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The airbag protecting Olympic skiersAirbag technology originally designed to protect motorcycle riders is now being used by downhill skiers. This wearable airbag by Dainese automatically deploys when it senses a crash.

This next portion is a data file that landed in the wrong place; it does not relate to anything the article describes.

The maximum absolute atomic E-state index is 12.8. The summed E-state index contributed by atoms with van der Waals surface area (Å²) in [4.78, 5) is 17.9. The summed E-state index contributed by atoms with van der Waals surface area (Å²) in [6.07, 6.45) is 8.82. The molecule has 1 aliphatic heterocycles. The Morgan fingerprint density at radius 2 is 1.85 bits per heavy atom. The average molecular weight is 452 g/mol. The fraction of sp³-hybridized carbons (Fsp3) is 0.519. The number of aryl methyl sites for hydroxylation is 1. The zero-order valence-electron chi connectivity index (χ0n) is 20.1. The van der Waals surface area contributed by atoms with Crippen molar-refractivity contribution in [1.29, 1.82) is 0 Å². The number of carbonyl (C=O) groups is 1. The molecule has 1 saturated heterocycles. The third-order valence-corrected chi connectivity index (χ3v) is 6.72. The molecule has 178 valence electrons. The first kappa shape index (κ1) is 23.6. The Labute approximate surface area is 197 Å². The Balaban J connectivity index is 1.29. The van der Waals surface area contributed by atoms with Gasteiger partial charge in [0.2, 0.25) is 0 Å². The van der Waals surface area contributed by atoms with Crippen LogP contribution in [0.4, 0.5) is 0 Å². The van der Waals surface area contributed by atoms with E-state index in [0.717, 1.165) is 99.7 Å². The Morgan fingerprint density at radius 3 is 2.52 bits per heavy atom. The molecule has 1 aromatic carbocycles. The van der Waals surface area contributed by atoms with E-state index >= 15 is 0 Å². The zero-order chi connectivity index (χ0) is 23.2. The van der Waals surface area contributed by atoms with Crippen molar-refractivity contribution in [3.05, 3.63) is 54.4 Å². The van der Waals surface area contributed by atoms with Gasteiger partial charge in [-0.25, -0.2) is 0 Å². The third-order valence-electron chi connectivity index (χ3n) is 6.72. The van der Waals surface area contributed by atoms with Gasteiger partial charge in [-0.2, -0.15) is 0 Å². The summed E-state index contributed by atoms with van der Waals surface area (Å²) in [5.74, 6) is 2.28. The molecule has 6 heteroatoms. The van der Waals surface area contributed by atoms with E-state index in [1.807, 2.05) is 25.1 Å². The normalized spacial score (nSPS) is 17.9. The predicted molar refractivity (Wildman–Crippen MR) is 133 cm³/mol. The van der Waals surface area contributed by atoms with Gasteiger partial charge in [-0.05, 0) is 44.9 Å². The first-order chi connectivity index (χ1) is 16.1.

Three, two, one. [SOUND] This is what it feels like to have a personal airbag. That was really, really sudden. I feel like it really has constricted my movement. Italian company Dainese built them into its motorcycle jackets. And is now using the same technology, called d air, to protect Olympic downhill skiers. One GPS, three accelerometers, three gyroscopes. And they all talk together 1,000 times a second. And once they all decide that there is an imminent crash, they send a signal. To the cartridge that inflates the bag. The ski version is being used by athletes like Olympic champion Lindsey Vonn and World Cup races from the US, Canada, Italy and Austria. Downhill skiiers can get to 130 kilometers per hour to 140 kilometers per hour. So the system activates at any speed though, if it's a fast crash, if it is a slow crash the system still goes off. The airbag fits into a protective back plate that sits underneath the skier's spandex suit. It adds 800 grams or around 1.7 ppounds of extra weight. You know many times in downhill racing and skiing You spend a lot of time in the air but those jumps, those are not crashes. So the algorithm had to learn the difference between an imminent crash and just a big jump. Protecting the torso, shoulders and back, the air bag inflates in 45 milliseconds, quicker thatn the blink of an eye. In this slow motion video provided by the company the air bag deploys before the skier hits the ground. I tried it in a motor cycle jacket to see how it feels. It would have totally protect me if I was like rolling around or tumbling. The DM motorcycle jacket cost around $1700 and the airbag can only be deployed once. Replacement bags at $250 but the ski version is not available for sale yet to the public. Damesa is also working on an air bag system for the elderly that could prevent injuries from falls. In San Francisco, Lexy Savvides with CNET for CBS News. [NOISE]